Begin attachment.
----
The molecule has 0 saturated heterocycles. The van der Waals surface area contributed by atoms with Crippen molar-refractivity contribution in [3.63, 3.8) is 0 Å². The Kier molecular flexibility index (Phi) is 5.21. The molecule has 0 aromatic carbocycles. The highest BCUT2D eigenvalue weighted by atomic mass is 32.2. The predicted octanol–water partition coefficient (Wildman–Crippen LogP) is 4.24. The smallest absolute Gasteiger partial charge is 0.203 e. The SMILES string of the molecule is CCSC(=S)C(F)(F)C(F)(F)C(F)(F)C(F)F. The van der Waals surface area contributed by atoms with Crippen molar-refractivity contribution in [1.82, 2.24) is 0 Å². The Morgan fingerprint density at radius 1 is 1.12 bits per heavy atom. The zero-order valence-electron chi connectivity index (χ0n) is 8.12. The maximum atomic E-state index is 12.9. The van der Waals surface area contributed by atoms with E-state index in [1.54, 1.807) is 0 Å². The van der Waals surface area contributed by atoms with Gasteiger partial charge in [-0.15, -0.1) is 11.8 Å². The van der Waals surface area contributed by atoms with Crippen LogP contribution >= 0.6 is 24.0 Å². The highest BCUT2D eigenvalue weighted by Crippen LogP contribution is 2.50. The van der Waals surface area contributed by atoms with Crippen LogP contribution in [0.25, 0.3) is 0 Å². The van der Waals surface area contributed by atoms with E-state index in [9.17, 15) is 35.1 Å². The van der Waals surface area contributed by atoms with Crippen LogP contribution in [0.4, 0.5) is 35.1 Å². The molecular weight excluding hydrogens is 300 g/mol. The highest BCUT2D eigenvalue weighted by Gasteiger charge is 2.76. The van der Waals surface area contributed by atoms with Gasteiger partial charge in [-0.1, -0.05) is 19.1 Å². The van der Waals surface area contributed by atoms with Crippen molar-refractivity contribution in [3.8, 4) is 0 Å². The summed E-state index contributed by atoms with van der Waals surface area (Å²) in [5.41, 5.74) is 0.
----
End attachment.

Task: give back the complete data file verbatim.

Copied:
The molecule has 0 saturated heterocycles. The van der Waals surface area contributed by atoms with Crippen molar-refractivity contribution in [3.63, 3.8) is 0 Å². The Kier molecular flexibility index (Phi) is 5.21. The molecule has 0 aromatic carbocycles. The highest BCUT2D eigenvalue weighted by atomic mass is 32.2. The predicted octanol–water partition coefficient (Wildman–Crippen LogP) is 4.24. The smallest absolute Gasteiger partial charge is 0.203 e. The SMILES string of the molecule is CCSC(=S)C(F)(F)C(F)(F)C(F)(F)C(F)F. The van der Waals surface area contributed by atoms with Crippen molar-refractivity contribution in [1.82, 2.24) is 0 Å². The Morgan fingerprint density at radius 1 is 1.12 bits per heavy atom. The zero-order valence-electron chi connectivity index (χ0n) is 8.12. The maximum atomic E-state index is 12.9. The van der Waals surface area contributed by atoms with E-state index in [1.54, 1.807) is 0 Å². The van der Waals surface area contributed by atoms with Gasteiger partial charge in [-0.15, -0.1) is 11.8 Å². The van der Waals surface area contributed by atoms with Crippen LogP contribution >= 0.6 is 24.0 Å². The highest BCUT2D eigenvalue weighted by Crippen LogP contribution is 2.50. The van der Waals surface area contributed by atoms with Crippen LogP contribution in [0.25, 0.3) is 0 Å². The van der Waals surface area contributed by atoms with E-state index in [9.17, 15) is 35.1 Å². The van der Waals surface area contributed by atoms with Crippen LogP contribution in [0.4, 0.5) is 35.1 Å². The molecular weight excluding hydrogens is 300 g/mol. The highest BCUT2D eigenvalue weighted by Gasteiger charge is 2.76. The van der Waals surface area contributed by atoms with Gasteiger partial charge in [-0.1, -0.05) is 19.1 Å². The van der Waals surface area contributed by atoms with Crippen molar-refractivity contribution in [3.8, 4) is 0 Å². The summed E-state index contributed by atoms with van der Waals surface area (Å²) in [5.41, 5.74) is 0.